Niantic, the company behind games like “Pokemon Go,” “Ingress” and “Harry Potter: Wizards Unite,” began opening up its technology to third-party developers Wednesday, allowing them to build their own location-based augmented reality (AR) games and applications on top of its platform. Niantic is kickstarting these efforts with a $10 million fund for indie developers.
The company offered a first glimpse at the potential of its platform by revealing the winners of a developer contest it first announced last December. The contest’s winner was “Run to My Heart,” a game that encourages players to go on runs together, and save their non-exercising friends from being turned into potatoes. “We really couldn’t have made this game without the help of the Niantic real-world platform,” said game developer Jenny Xu.
The runner-ups included a game called “Wild Sanctuary” that lets players help endangered animals in AR, as well as an alternate and augmented reality game called “CryptOS” that turns players into hackers. Niantic didn’t announce when any of these titles will be available to the public.
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A screenshot from “Run to My Heart.”
Niantic isn’t quite opening up the floodgates for everyone yet; the company is still asking developers to apply for access to its real-world platform. And Niantic will continue to build its own games as well, and also work on improving existing titles.
To that end, Niantic also showed off advancements in its cross-platform AR technology Wednesday, detailing in videos how it has been able to improve on occlusion. In essence, this means that AR characters are now more realistically interacting with the world around them, which includes hiding behind corners and other objects.
Niantic also announced a new social AR feature coming to “Pokemon Go” in the coming months. Code-named “Buddy Adventure,” the feature will allow multiple players to view their favorite Pokemons in AR together, and pose with them for group selfies.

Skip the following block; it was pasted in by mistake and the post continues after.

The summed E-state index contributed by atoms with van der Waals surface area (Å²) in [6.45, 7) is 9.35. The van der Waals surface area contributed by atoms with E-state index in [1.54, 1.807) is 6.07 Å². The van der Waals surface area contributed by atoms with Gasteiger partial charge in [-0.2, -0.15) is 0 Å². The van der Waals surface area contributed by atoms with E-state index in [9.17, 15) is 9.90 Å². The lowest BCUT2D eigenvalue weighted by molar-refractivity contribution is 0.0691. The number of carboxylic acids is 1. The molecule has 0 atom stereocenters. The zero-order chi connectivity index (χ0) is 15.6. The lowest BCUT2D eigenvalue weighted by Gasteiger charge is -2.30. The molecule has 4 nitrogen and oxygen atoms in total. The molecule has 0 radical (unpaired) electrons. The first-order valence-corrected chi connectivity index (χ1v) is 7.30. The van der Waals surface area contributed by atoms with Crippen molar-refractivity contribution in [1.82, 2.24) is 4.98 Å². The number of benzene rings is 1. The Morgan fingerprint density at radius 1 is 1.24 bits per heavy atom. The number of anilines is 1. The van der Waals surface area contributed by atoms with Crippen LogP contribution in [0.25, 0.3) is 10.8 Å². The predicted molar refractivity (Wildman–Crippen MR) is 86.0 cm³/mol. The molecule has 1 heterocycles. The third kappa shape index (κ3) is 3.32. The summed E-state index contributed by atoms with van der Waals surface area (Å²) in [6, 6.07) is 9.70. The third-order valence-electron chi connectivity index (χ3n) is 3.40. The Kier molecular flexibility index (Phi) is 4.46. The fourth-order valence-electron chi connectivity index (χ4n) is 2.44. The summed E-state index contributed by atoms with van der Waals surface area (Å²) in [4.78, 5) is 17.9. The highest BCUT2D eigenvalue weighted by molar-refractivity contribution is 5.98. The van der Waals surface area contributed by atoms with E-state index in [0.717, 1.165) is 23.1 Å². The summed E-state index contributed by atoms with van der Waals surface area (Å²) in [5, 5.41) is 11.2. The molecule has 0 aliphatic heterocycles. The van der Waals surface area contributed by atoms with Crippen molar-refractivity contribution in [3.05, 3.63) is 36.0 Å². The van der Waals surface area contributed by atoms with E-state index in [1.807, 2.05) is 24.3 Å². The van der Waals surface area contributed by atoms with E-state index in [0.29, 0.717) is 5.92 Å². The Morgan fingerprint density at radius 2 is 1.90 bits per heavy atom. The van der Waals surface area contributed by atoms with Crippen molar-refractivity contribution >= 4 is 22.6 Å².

“Pokemon Go” players will also soon have the chance to suggest their own locations for pokestops and gyms, something that has been available to players of “Ingress” for some time. Hanke said that Ingress players had suggested 27 million such places to date, with Niantic ultimately adding 9.4 million to the game. Asked how the company would prevent abuse of the feature, he responded that the feature was only open to the most serious players who had reached level 40 within the game.
All these announcements may seem like a scattershot of improvements. Taken together, they do show that Niantic is aiming to build much more than just a handful of games. Instead, the company is effectively developing information layers anchored in the real world, which could one day power all kinds of applications for AR glasses and similar devices.
The potential for this became apparent with another initiative announced by Niantic Wednesday: The company is inviting small and medium businesses to participate in its sponsored locations program. Niantic has long allowed big chains like McDonalds and AT&T to operate sponsored Pokestops in the hopes of driving more foot traffic to their stores.
Starting in December, the same is available to mom-and-pop stores. Hanke said that this could help local businesses to compete with online retailers, calling it “the anti-Amazon.”
Niantic has long declared that it aims to build “an operating system for the world” with its platform. By opening up that platform to developers as well as small and medium businesses, the company seems to prepare for a future when that operating system could power all kinds of applications, including real-world commerce. Hanke hinted as much, telling journalists Tuesday that he had high hopes for the work of third-party developers. “We‘d like people to cross into non-game applications,” he said.